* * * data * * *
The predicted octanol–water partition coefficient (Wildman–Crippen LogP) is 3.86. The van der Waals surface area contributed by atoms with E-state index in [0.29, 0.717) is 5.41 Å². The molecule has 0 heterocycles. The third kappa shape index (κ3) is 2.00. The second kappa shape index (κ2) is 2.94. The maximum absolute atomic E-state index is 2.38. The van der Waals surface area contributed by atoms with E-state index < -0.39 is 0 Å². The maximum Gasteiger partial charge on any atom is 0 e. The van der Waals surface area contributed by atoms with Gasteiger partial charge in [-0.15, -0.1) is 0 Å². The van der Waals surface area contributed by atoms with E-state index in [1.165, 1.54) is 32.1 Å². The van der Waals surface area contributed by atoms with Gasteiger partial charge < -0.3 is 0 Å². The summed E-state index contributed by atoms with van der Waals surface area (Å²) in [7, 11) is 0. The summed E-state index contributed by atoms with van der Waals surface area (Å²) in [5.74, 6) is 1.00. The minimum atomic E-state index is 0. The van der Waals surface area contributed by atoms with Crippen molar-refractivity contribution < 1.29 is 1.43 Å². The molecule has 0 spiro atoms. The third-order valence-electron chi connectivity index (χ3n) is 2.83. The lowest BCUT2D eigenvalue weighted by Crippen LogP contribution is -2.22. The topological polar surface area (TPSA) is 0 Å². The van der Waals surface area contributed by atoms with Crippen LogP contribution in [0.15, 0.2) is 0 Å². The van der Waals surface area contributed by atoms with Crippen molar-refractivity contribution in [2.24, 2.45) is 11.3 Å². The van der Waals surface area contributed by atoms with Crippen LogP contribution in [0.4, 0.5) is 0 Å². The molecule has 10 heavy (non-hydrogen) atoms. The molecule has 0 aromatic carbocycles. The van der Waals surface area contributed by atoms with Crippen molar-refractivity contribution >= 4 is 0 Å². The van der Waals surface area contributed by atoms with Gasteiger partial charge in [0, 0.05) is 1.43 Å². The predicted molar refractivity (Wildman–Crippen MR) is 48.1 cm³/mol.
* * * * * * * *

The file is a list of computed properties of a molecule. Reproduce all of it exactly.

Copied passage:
The predicted octanol–water partition coefficient (Wildman–Crippen LogP) is 3.86. The van der Waals surface area contributed by atoms with E-state index in [0.29, 0.717) is 5.41 Å². The molecule has 0 heterocycles. The third kappa shape index (κ3) is 2.00. The second kappa shape index (κ2) is 2.94. The maximum absolute atomic E-state index is 2.38. The van der Waals surface area contributed by atoms with E-state index < -0.39 is 0 Å². The maximum Gasteiger partial charge on any atom is 0 e. The van der Waals surface area contributed by atoms with Gasteiger partial charge in [-0.15, -0.1) is 0 Å². The van der Waals surface area contributed by atoms with E-state index in [1.165, 1.54) is 32.1 Å². The van der Waals surface area contributed by atoms with Gasteiger partial charge < -0.3 is 0 Å². The summed E-state index contributed by atoms with van der Waals surface area (Å²) in [7, 11) is 0. The summed E-state index contributed by atoms with van der Waals surface area (Å²) in [5.74, 6) is 1.00. The minimum atomic E-state index is 0. The van der Waals surface area contributed by atoms with Crippen molar-refractivity contribution < 1.29 is 1.43 Å². The molecule has 0 spiro atoms. The third-order valence-electron chi connectivity index (χ3n) is 2.83. The lowest BCUT2D eigenvalue weighted by Crippen LogP contribution is -2.22. The topological polar surface area (TPSA) is 0 Å². The van der Waals surface area contributed by atoms with Crippen LogP contribution in [0.15, 0.2) is 0 Å². The van der Waals surface area contributed by atoms with Crippen molar-refractivity contribution in [2.24, 2.45) is 11.3 Å². The van der Waals surface area contributed by atoms with Crippen LogP contribution in [0.4, 0.5) is 0 Å². The molecule has 10 heavy (non-hydrogen) atoms. The molecule has 0 aromatic carbocycles. The van der Waals surface area contributed by atoms with Crippen molar-refractivity contribution >= 4 is 0 Å². The van der Waals surface area contributed by atoms with Gasteiger partial charge in [0, 0.05) is 1.43 Å². The predicted molar refractivity (Wildman–Crippen MR) is 48.1 cm³/mol.